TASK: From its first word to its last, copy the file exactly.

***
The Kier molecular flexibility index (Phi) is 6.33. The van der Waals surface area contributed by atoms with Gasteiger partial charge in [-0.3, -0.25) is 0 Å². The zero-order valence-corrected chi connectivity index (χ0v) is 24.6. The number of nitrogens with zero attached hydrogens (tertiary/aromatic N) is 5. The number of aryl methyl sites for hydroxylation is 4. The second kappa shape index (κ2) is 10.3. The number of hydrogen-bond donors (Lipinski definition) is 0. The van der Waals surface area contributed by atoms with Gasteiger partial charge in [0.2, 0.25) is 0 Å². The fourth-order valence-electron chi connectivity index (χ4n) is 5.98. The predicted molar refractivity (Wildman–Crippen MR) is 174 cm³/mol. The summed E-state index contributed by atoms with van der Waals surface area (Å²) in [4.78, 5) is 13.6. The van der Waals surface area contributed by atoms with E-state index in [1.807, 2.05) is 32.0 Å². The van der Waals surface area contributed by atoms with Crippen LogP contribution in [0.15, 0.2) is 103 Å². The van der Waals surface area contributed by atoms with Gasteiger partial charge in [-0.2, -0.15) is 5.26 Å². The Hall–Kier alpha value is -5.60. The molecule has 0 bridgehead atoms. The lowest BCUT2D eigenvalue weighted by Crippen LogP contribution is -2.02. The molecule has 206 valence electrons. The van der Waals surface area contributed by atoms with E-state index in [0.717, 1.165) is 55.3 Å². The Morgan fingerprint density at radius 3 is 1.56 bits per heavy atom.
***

The Kier molecular flexibility index (Phi) is 6.33. The van der Waals surface area contributed by atoms with Gasteiger partial charge in [-0.3, -0.25) is 0 Å². The zero-order valence-corrected chi connectivity index (χ0v) is 24.6. The number of nitrogens with zero attached hydrogens (tertiary/aromatic N) is 5. The number of aryl methyl sites for hydroxylation is 4. The second kappa shape index (κ2) is 10.3. The number of hydrogen-bond donors (Lipinski definition) is 0. The van der Waals surface area contributed by atoms with Gasteiger partial charge in [0.2, 0.25) is 0 Å². The fourth-order valence-electron chi connectivity index (χ4n) is 5.98. The predicted molar refractivity (Wildman–Crippen MR) is 174 cm³/mol. The summed E-state index contributed by atoms with van der Waals surface area (Å²) in [4.78, 5) is 13.6. The van der Waals surface area contributed by atoms with E-state index in [1.807, 2.05) is 32.0 Å². The van der Waals surface area contributed by atoms with Crippen LogP contribution in [0.15, 0.2) is 103 Å². The van der Waals surface area contributed by atoms with Gasteiger partial charge in [-0.2, -0.15) is 5.26 Å². The Hall–Kier alpha value is -5.60. The molecule has 0 bridgehead atoms. The lowest BCUT2D eigenvalue weighted by Crippen LogP contribution is -2.02. The molecule has 206 valence electrons. The van der Waals surface area contributed by atoms with E-state index in [0.717, 1.165) is 55.3 Å². The Morgan fingerprint density at radius 3 is 1.56 bits per heavy atom.